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Economy in Brief

U.S. Employment Growth Disappoints Again; Jobless Rate Declines
by Tom Moeller  May 4, 2012

Nonfarm payrolls grew a disappointing 115,000 (1.4% y/y) last month. The rise followed a 154,000 March increase and a 259,000 February gain which both were revised up from 120,000 and 240,000, respectively. The latest increase was below expectations for a 163,000 rise. From the household survey, the unemployment rate slipped to 8.1% versus expectations for an unchanged 8.2%. A broader rate of unemployment held at 14.5%.

The establishment survey numbers suggest that job market improvement may be losing forward momentum. A firm conclusion awaits further data which will be less affected by the abnormally warm winter temperatures. But for now, the figures provide evidence of job market weakness. Nonfarm payrolls rose just 115,000 last month after upward revisions of a net 53,000 during the prior two months. Weakness was broad-based amongst industries. A 16,000 (2.0% y/y) worker rise in factory employment was the least since November. Also, construction jobs fell 2,000 (+1.1% y/y) for the third down month in a row.

In the service sector, payroll gains were uniformly weak. Private service jobs increased 116,000 (1.8% y/y), the slowest since August. Information sector jobs fell 2,000 (-1.6% y/y) while financial activities employment nudged up just 1,000 (0.5% y/y). Jobs in education grew 23,000 (2.2% y/y), the weakest gain since November while leisure & hospitality employment rose 12,000 (2.4% y/y), the weakest rise since August. Finally, professional & business services employment posted a moderate 62,000 (3.6% y/y) rise which included a 21,100 (8.7% y/y) increase in temp jobs. In the government sector, jobs fell 15,000 (-1.0% y/y) reflecting a 12,000 decline (-1.0% y/y) in local employment and a 4,000 dip (-1.8% y/y) in federal jobs. State government jobs ticked up 1,000 (-0.5% y/y).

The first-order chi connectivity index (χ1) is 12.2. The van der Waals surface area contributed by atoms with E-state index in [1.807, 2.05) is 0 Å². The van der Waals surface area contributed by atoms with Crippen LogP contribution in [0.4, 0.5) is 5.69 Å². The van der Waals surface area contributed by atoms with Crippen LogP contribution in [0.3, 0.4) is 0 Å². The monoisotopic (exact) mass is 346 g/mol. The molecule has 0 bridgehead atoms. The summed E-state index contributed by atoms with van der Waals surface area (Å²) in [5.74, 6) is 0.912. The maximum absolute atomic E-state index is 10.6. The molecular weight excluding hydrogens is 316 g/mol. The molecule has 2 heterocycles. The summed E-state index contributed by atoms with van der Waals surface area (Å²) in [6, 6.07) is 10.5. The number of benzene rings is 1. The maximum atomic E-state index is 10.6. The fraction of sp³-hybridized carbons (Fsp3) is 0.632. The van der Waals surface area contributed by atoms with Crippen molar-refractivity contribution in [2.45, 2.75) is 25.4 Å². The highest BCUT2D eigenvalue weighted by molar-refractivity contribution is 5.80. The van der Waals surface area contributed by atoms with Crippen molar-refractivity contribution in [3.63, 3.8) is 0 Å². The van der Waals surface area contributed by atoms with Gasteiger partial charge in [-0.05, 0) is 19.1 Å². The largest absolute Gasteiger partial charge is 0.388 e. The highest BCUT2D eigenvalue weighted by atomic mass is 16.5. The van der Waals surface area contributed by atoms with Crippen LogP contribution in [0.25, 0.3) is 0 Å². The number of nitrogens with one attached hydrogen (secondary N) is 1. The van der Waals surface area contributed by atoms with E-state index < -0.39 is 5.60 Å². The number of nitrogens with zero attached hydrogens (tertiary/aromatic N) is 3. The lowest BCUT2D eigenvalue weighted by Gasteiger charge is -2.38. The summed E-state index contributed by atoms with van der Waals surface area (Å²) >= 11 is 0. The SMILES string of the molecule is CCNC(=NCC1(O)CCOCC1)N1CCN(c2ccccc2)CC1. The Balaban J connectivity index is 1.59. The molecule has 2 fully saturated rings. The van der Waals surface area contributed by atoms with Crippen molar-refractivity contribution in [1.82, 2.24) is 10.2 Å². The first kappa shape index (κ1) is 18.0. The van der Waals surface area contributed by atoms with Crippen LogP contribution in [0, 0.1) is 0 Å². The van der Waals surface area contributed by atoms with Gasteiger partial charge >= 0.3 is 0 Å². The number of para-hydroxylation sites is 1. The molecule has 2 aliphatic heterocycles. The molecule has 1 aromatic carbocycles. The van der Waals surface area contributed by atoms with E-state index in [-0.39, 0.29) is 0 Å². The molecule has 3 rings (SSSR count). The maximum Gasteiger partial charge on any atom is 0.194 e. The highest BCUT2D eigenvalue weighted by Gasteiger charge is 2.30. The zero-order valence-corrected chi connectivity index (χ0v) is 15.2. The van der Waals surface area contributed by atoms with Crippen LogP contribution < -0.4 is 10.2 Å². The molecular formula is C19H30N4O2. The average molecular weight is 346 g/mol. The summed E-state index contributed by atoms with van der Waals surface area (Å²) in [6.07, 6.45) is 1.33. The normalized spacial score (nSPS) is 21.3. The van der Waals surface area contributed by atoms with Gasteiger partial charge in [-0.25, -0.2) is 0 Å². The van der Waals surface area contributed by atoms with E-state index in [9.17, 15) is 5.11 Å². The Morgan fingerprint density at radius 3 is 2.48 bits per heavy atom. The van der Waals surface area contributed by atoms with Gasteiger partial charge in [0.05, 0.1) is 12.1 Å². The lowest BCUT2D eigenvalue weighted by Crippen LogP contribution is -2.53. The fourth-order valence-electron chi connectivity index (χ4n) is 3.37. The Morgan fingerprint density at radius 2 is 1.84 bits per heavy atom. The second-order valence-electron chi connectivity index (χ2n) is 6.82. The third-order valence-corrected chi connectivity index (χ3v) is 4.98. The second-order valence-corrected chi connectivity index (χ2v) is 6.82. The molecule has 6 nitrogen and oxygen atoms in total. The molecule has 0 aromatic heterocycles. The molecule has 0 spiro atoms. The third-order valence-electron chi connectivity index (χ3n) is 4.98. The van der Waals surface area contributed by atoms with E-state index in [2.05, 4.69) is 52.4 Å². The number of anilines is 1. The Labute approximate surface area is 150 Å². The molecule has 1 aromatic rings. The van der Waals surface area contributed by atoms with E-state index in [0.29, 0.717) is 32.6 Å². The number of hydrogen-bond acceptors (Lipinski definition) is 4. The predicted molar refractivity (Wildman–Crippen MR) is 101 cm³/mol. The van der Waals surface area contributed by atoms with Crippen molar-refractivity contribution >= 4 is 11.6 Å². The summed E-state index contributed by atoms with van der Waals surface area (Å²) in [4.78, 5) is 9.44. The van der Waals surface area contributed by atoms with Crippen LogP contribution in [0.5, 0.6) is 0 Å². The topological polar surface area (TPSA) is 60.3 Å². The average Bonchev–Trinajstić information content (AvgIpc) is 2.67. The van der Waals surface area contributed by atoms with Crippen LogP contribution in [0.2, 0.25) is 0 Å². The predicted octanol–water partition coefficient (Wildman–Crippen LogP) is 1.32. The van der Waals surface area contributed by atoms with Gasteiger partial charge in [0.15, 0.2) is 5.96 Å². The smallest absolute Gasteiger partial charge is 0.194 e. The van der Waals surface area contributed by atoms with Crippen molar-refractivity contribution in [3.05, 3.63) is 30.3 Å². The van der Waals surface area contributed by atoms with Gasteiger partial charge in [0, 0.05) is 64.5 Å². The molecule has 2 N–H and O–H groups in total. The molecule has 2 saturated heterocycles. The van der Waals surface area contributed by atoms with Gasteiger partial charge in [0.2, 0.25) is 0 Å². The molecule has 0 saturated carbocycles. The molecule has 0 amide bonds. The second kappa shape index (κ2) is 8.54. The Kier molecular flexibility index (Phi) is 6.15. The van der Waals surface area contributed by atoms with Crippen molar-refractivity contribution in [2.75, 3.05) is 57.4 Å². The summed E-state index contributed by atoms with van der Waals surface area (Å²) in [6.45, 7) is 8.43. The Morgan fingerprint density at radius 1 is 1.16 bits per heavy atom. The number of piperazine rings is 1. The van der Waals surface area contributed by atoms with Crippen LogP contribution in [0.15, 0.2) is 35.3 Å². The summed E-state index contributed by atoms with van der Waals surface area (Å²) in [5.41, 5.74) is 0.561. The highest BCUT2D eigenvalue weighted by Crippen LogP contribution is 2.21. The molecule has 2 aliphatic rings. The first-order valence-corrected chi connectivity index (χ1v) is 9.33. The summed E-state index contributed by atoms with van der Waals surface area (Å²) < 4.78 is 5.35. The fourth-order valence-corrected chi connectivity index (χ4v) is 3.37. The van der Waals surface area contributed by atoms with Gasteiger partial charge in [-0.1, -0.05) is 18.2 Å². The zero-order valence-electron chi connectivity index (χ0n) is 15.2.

Partially offsetting the news of  jobs disappointment was an unchanged average workweek in the private sector. At 34.5 hours, the length of time spent on the job was up from 33.8 at the recession low. Workers in goods producing industries worked an average 40.4 hours while those in services worked 33.3. Average hourly earnings posted a third consecutive 0.2% increase which left the y/y change at a moderate 1.7%.

From the household survey, the unemployment rate continued to fall, last month to 8.1%, its lowest since October 2009. The decline reflected a 169,000 fall (+1.6% y/y) in employment and a 342,000 drop (0.6% y/y) in the labor force. This decline in the labor force reflected a drop in the labor force participation rate to 63.6%, the lowest since 1981, as older individuals retired early and teenagers postponed entering the workforce. The total unemployment rate (U-6), including marginally attached workers and those working part time for economic reasons, held steady at 14.5%. The average duration of unemployment slipped to 39.1 weeks.

The figures referenced above are available in Haver's USECON database. Additional detail can be found in the LABOR and in the EMPL databases. The expectation figures are from Action Economics and are in the AS1REPNA database.

Worker Skills and Job Quality from the Federal Reserve Bank of San Francisco is available here.

Employment: (M/M Chg., 000s) Apr Mar Feb Y/Y 2011 2010 2009
Payroll Employment 115 154 259 1.4% 1.2% -0.7% -4.4%
  Previous -- 120 240 -- -- -- --
  Manufacturing 16 41 30 2.0 1.8 -2.7 -11.6
  Construction -2 -3 -1 1.1 -0.2 -8.2 -16.0
  Private Service Producing 116 128 218 1.8 1.8 -0.1 -3.5
  Government -15 -12 5 -1/0 -1.7 -0.3 0.2
Average Weekly Hours - Private Sector 34.5 34.5 34.6 34.
34.4 34.1 33.9
Average Hourly Earnings (%) 0.2 0.2 0.2 1.7 2.0 2.4 3.0
Unemployment Rate (%) 8.1 8.2 8.3 9.0
9.0 9.6 9.3
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